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County of Los Angeles v. Martin Hill et al

February 10, 2011

COUNTY OF LOS ANGELES, PLAINTIFF AND RESPONDENT,
v.
MARTIN HILL ET AL., DEFENDANTS AND APPELLANTS.



APPEAL from an order of the Superior Court of Los Angeles County. R. Bruce Minto, Judge. (Los Angeles County Super. Ct. No. KC 055545)

The opinion of the court was delivered by: Rothschild, J.

CERTIFIED FOR PUBLICATION

Affirmed.

Martin Hill and the Alternative Medicinal Collective of Covina (defendants) appeal from an order granting a preliminary injunction prohibiting them from dispensing marijuana anywhere in the unincorporated area of Los Angeles County (County) without first obtaining the necessary licenses and permits required by County ordinances. Defendants contend that the order granting the injunction should be reversed because the County's ordinances regulating medical marijuana dispensaries (MMD's) are preempted by state law, inconsistent with state law and unconstitutionally discriminate against MMD's. We find no merit to any of these contentions and affirm the injunction.

STATUTORY AND REGULATORY BACKGROUND

In 1996, California voters adopted Proposition 215, the "Compassionate Use Act" (Health & Saf. Code, § 11362.5)*fn1 The Act is intended to "ensure that seriously ill Californians have the right to obtain and use marijuana for medical purposes where that medical use is deemed appropriate and has been recommended by a physician who has determined that the person's health would benefit from the use of marijuana"; "ensure that patients and their primary caregivers who obtain and use marijuana for medical purposes upon the recommendation of a physician are not subject to criminal prosecution or sanction" and "encourage the federal and state governments to implement a plan to provide for the safe and affordable distribution of marijuana to all patients in medical need of marijuana." (Health & Saf. Code, § 11362.5, (b)(1)(A)--(C).) The Act provides in relevant part that it shall not "be construed to supersede legislation prohibiting persons from engaging in conduct that endangers others . . . ." (§ 11362.5, subd. (b)(2).)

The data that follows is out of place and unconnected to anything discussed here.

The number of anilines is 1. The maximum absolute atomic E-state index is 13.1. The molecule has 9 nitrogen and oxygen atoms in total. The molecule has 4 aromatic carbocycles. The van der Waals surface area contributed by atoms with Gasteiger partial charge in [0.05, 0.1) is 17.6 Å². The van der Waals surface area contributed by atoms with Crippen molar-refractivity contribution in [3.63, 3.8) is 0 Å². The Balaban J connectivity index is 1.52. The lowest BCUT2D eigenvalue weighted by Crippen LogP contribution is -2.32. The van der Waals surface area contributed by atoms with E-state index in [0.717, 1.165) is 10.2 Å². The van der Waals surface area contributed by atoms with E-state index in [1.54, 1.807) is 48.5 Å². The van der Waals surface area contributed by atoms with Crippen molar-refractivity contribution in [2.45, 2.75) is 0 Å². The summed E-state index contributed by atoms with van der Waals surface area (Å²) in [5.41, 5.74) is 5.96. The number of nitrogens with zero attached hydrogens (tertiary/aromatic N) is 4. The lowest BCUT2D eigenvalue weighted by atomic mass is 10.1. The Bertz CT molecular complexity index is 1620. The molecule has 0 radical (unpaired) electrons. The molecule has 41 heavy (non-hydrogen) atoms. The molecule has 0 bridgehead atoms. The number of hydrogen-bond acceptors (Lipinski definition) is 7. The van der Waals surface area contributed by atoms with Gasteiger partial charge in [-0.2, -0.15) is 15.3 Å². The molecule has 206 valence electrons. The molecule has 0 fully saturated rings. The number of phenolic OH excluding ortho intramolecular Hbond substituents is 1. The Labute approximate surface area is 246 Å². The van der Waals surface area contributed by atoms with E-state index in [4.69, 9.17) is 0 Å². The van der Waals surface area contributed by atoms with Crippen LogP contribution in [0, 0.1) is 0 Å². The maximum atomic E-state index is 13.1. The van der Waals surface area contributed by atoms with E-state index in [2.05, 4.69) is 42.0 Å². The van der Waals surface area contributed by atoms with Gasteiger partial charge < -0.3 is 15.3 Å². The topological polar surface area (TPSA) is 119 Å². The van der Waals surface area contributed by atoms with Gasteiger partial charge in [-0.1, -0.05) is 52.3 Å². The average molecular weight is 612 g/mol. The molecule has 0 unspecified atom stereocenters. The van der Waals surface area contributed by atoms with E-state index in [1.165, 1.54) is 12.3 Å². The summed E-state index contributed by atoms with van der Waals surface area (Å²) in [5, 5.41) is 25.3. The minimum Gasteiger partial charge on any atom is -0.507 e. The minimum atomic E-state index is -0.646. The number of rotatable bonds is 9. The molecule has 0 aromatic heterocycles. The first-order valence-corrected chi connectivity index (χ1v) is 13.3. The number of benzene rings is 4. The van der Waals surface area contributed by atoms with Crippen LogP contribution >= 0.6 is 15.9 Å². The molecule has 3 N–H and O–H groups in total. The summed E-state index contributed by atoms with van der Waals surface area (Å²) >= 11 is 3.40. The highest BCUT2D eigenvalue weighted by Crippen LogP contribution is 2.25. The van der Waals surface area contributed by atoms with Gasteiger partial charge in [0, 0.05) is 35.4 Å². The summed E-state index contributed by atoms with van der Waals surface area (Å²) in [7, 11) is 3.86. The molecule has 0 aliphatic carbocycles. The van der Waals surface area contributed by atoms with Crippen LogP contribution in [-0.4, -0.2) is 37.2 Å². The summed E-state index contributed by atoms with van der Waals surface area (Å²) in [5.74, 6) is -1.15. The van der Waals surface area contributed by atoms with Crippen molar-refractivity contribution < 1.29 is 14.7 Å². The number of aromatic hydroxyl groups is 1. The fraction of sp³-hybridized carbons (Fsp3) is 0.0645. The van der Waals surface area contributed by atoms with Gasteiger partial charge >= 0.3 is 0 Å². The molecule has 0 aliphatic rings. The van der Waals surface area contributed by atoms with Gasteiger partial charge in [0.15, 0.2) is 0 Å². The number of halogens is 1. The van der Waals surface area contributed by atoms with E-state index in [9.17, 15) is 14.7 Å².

In 2003, the Legislature added the "Medical Marijuana Program Act," article 2.5, to the Health and Safety Code. The purposes of article 2.5 include "[promoting] uniform and consistent application of the [Compassionate Use Act] among the counties within the state" and "[enhancing] the access of patients and caregivers to medical marijuana through collective, cooperative cultivation projects." (Stats. 2003, ch. 875, § 1, subd (b).) The statute includes guidelines for the implementation of the Compassionate Use Act. Among other things, it provides that qualified patients and their primary caregivers have limited immunity from prosecution for violation of various sections of the Health and Safety Code regulating marijuana including the "drug den" abatement law.*fn2 (§§ 11362.765, 11362.775.) Most significant for our case, the statute provides: "Nothing in this article shall prevent a city or other local governing body from adopting and enforcing laws consistent with this article." (§ 11362.83.)